Americans have also become more likely to support long-term war against global terrorism
GALLUP NEWS SERVICE
PRINCETON, NJ --Americans remain highly supportive of the military action in Afghanistan, and are also overwhelmingly supportive of the use of U.S. ground troops in the war. Compared to a month ago, Americans have become more satisfied with the progress of the war, and have become more likely to support the idea of a long-term war against global terrorism that goes beyond just finding those responsible for the Sept. 11 attacks. Three-quarters of Americans favor using U.S. troops to remove Saddam Hussein from power in Iraq.
In early October, just before the military action in Afghanistan began, 49% of Americans said they favored a long-term war against global terrorism, while 43% favored limiting military efforts to finding those responsible for the Sept. 11 attacks. Now, in the latest CNN/USA Today/Gallup poll conducted Nov. 26-27, 62% favor a long-term war, while only 31% say that the war effort should focus just on those responsible for the attacks. (In both polls, only 5% to 6% favor using economic and diplomatic efforts with no military action at all.)
|Which of the following comes closest to your view about the actions the United States should take to deal with terrorism -- [ROTATED: the U.S. should mount a long-term war to defeat global terrorist networks, the U.S. should take military action ONLY to punish specific terrorist groups responsible for the attacks on the World Trade Center, or the U.S. should not take military action but should rely only on economic and diplomatic efforts to deal with terrorism]?|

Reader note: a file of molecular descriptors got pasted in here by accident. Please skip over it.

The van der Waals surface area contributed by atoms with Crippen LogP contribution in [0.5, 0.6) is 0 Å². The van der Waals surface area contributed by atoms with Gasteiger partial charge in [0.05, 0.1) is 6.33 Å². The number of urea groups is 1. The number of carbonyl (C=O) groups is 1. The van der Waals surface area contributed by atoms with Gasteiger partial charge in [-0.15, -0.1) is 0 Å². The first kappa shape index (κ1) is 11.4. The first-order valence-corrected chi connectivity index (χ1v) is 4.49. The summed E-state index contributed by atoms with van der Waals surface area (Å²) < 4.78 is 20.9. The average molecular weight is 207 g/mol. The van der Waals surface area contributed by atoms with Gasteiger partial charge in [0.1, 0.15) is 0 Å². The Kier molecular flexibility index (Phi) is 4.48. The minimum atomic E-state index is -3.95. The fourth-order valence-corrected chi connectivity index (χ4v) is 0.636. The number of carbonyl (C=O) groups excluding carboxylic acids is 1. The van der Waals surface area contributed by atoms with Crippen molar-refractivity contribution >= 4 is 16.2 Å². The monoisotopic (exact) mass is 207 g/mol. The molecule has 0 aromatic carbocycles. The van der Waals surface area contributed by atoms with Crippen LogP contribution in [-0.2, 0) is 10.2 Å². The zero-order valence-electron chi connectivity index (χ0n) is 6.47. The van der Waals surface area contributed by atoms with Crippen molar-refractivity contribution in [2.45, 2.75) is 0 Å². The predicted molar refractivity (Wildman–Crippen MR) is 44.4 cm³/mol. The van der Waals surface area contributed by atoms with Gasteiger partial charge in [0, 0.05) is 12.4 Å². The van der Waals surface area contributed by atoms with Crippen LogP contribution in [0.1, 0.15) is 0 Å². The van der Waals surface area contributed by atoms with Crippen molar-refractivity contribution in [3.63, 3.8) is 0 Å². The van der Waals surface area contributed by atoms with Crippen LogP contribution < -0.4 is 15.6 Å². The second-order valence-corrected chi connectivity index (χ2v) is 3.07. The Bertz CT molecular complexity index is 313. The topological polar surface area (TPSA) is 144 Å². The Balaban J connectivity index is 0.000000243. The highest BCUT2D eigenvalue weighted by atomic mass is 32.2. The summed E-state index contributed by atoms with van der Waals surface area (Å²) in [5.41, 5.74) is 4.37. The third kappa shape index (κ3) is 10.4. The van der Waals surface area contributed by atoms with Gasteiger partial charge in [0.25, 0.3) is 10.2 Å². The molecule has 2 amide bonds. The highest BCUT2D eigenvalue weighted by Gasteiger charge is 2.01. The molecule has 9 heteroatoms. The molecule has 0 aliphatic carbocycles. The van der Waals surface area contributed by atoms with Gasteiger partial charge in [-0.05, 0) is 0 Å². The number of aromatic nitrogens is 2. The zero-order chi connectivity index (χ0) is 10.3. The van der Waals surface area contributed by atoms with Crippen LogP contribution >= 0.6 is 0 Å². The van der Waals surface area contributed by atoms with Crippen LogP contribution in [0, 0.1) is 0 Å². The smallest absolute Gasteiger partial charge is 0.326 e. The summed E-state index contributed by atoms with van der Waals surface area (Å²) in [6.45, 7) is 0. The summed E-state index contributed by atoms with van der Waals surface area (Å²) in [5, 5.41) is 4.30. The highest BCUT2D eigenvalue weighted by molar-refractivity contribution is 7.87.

|Nov. 26-27, ‘01|
Fifty-five percent of Americans say it will be necessary to capture Osama bin Laden for the action in Afghanistan to be a success, while a sizable minority -- 41% -- say that it can be a success even if bin Laden is not captured.
Public More Satisfied With Progress of War
There are strong indications in the new poll that the public is becoming more positive about the war's progress.
An early November Gallup poll showed mixed levels of satisfaction with the "progress made by the U.S. military in the war." But that sentiment has changed dramatically since recent reports of the retreat of the Taliban from key Afghan cities and regions. Just 27% of Americans said they were "very satisfied" with the progress of the war in early November, while in the current poll, 58% say they are very satisfied.
|How satisfied are you with the amount of progress made by the U.S. military in the war in Afghanistan -- very satisfied, somewhat satisfied, not too satisfied, or not at all satisfied?|
|Nov. 26-27, ‘01|
Almost from the day the terrorist attacks occurred, the public has been resolute in its support for military action against those responsible. A review of over 25 separate questions about military action in Afghanistan asked by 6 different survey organizations since Sept. 11 shows 85% to 90% support across this entire time period.
In the latest poll, approval has increased to 92% -- slightly higher than the 86% recorded by Gallup in early November and the 88% found in mid-October.
|Support for Military Action in
All Polling Organizations, Sept-Nov, 2001
Support for the war is at almost universal levels among Republicans nationwide -- 96%. Additionally, 90% of Democrats support the war, as do 88% of independents. In fact, support for the war is high among virtually all sub-groups within American society today, including men and women, all age groups, and people of all levels of education and income.
Bush Job Approval Remains Steady at 87%